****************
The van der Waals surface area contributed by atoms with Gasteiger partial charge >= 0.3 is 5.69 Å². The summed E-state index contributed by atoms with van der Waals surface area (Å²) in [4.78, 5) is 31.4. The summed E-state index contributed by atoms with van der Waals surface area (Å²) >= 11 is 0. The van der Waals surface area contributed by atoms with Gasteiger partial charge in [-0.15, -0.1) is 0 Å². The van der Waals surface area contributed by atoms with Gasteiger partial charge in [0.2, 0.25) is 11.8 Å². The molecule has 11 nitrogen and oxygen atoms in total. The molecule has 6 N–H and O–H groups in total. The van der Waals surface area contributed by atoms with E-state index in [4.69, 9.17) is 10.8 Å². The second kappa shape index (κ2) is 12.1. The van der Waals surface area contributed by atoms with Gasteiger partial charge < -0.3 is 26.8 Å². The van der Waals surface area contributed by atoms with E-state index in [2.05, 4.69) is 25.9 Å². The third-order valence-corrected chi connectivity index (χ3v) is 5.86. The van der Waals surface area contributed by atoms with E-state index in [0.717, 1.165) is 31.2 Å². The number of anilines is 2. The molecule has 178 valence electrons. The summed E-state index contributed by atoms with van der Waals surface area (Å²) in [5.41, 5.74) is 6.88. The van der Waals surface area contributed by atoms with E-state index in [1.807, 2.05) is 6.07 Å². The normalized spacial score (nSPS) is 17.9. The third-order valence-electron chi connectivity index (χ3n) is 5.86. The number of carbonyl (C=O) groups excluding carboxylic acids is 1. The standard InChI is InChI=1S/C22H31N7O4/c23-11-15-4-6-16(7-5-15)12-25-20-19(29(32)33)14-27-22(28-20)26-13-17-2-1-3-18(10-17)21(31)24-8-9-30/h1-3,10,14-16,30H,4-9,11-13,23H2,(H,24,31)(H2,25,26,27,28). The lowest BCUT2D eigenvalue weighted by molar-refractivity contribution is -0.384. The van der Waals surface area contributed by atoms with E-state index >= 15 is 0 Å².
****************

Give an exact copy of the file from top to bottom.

The van der Waals surface area contributed by atoms with Gasteiger partial charge >= 0.3 is 5.69 Å². The summed E-state index contributed by atoms with van der Waals surface area (Å²) in [4.78, 5) is 31.4. The summed E-state index contributed by atoms with van der Waals surface area (Å²) >= 11 is 0. The van der Waals surface area contributed by atoms with Gasteiger partial charge in [-0.15, -0.1) is 0 Å². The van der Waals surface area contributed by atoms with Gasteiger partial charge in [0.2, 0.25) is 11.8 Å². The molecule has 11 nitrogen and oxygen atoms in total. The molecule has 6 N–H and O–H groups in total. The van der Waals surface area contributed by atoms with E-state index in [4.69, 9.17) is 10.8 Å². The second kappa shape index (κ2) is 12.1. The van der Waals surface area contributed by atoms with Gasteiger partial charge < -0.3 is 26.8 Å². The van der Waals surface area contributed by atoms with E-state index in [2.05, 4.69) is 25.9 Å². The third-order valence-corrected chi connectivity index (χ3v) is 5.86. The van der Waals surface area contributed by atoms with E-state index in [0.717, 1.165) is 31.2 Å². The number of anilines is 2. The molecule has 178 valence electrons. The summed E-state index contributed by atoms with van der Waals surface area (Å²) in [5.41, 5.74) is 6.88. The van der Waals surface area contributed by atoms with E-state index in [1.807, 2.05) is 6.07 Å². The normalized spacial score (nSPS) is 17.9. The third-order valence-electron chi connectivity index (χ3n) is 5.86. The number of carbonyl (C=O) groups excluding carboxylic acids is 1. The standard InChI is InChI=1S/C22H31N7O4/c23-11-15-4-6-16(7-5-15)12-25-20-19(29(32)33)14-27-22(28-20)26-13-17-2-1-3-18(10-17)21(31)24-8-9-30/h1-3,10,14-16,30H,4-9,11-13,23H2,(H,24,31)(H2,25,26,27,28). The lowest BCUT2D eigenvalue weighted by molar-refractivity contribution is -0.384. The van der Waals surface area contributed by atoms with E-state index >= 15 is 0 Å².